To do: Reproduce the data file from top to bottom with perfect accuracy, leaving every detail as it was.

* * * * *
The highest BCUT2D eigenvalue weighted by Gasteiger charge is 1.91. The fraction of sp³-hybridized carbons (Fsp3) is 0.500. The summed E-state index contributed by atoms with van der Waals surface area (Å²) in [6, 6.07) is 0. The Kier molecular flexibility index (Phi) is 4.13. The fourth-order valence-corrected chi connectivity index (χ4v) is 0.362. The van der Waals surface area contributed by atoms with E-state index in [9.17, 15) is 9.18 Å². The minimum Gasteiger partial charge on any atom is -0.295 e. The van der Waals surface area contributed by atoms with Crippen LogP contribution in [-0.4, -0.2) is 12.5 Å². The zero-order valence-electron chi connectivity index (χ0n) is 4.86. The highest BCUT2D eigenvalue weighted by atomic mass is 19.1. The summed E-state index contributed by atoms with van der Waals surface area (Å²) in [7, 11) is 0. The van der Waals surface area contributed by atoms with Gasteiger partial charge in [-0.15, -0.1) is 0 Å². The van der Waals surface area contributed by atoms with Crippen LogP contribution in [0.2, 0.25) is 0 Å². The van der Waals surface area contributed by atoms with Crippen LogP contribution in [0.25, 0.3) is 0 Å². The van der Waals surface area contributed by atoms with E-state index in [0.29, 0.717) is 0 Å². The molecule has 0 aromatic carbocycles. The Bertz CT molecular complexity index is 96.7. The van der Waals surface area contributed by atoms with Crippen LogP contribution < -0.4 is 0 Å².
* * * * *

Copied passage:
The highest BCUT2D eigenvalue weighted by Gasteiger charge is 1.91. The fraction of sp³-hybridized carbons (Fsp3) is 0.500. The summed E-state index contributed by atoms with van der Waals surface area (Å²) in [6, 6.07) is 0. The Kier molecular flexibility index (Phi) is 4.13. The fourth-order valence-corrected chi connectivity index (χ4v) is 0.362. The van der Waals surface area contributed by atoms with E-state index in [9.17, 15) is 9.18 Å². The minimum Gasteiger partial charge on any atom is -0.295 e. The van der Waals surface area contributed by atoms with Crippen LogP contribution in [-0.4, -0.2) is 12.5 Å². The zero-order valence-electron chi connectivity index (χ0n) is 4.86. The highest BCUT2D eigenvalue weighted by atomic mass is 19.1. The summed E-state index contributed by atoms with van der Waals surface area (Å²) in [7, 11) is 0. The van der Waals surface area contributed by atoms with Gasteiger partial charge in [-0.15, -0.1) is 0 Å². The van der Waals surface area contributed by atoms with Crippen LogP contribution in [0.2, 0.25) is 0 Å². The van der Waals surface area contributed by atoms with Crippen LogP contribution in [0.25, 0.3) is 0 Å². The van der Waals surface area contributed by atoms with E-state index in [0.29, 0.717) is 0 Å². The molecule has 0 aromatic carbocycles. The Bertz CT molecular complexity index is 96.7. The van der Waals surface area contributed by atoms with Crippen LogP contribution < -0.4 is 0 Å².